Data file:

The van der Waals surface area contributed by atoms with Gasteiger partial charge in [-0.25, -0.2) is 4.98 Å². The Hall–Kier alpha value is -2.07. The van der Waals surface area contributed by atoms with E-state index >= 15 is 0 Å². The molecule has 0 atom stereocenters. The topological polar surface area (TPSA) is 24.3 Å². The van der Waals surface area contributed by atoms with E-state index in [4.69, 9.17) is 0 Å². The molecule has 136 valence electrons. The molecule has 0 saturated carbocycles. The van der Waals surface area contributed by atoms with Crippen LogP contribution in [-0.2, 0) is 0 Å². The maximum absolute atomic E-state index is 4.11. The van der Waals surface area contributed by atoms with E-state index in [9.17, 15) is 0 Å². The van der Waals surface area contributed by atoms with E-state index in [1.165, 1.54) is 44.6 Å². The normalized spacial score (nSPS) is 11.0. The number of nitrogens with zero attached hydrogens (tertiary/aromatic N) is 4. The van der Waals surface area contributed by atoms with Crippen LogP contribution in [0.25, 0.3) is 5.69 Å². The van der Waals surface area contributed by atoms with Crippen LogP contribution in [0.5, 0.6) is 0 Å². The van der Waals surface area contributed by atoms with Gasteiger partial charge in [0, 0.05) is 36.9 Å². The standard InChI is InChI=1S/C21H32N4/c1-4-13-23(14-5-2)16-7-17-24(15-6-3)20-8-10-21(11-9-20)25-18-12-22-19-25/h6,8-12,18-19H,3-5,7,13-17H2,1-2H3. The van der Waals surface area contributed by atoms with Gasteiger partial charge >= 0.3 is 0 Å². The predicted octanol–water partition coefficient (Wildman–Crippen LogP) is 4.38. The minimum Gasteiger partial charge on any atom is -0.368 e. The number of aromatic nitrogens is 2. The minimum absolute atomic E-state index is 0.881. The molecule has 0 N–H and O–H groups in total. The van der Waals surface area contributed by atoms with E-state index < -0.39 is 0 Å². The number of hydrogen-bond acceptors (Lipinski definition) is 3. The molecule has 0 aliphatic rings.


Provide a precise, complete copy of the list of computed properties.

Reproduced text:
The van der Waals surface area contributed by atoms with Gasteiger partial charge in [-0.25, -0.2) is 4.98 Å². The Hall–Kier alpha value is -2.07. The van der Waals surface area contributed by atoms with E-state index >= 15 is 0 Å². The molecule has 0 atom stereocenters. The topological polar surface area (TPSA) is 24.3 Å². The van der Waals surface area contributed by atoms with E-state index in [4.69, 9.17) is 0 Å². The molecule has 136 valence electrons. The molecule has 0 saturated carbocycles. The van der Waals surface area contributed by atoms with Crippen LogP contribution in [-0.2, 0) is 0 Å². The maximum absolute atomic E-state index is 4.11. The van der Waals surface area contributed by atoms with E-state index in [9.17, 15) is 0 Å². The van der Waals surface area contributed by atoms with E-state index in [1.165, 1.54) is 44.6 Å². The normalized spacial score (nSPS) is 11.0. The number of nitrogens with zero attached hydrogens (tertiary/aromatic N) is 4. The van der Waals surface area contributed by atoms with Crippen LogP contribution in [0.25, 0.3) is 5.69 Å². The van der Waals surface area contributed by atoms with Crippen LogP contribution in [0.5, 0.6) is 0 Å². The van der Waals surface area contributed by atoms with Gasteiger partial charge in [0, 0.05) is 36.9 Å². The standard InChI is InChI=1S/C21H32N4/c1-4-13-23(14-5-2)16-7-17-24(15-6-3)20-8-10-21(11-9-20)25-18-12-22-19-25/h6,8-12,18-19H,3-5,7,13-17H2,1-2H3. The van der Waals surface area contributed by atoms with Gasteiger partial charge >= 0.3 is 0 Å². The predicted octanol–water partition coefficient (Wildman–Crippen LogP) is 4.38. The minimum Gasteiger partial charge on any atom is -0.368 e. The number of aromatic nitrogens is 2. The minimum absolute atomic E-state index is 0.881. The molecule has 0 N–H and O–H groups in total. The van der Waals surface area contributed by atoms with E-state index < -0.39 is 0 Å². The number of hydrogen-bond acceptors (Lipinski definition) is 3. The molecule has 0 aliphatic rings.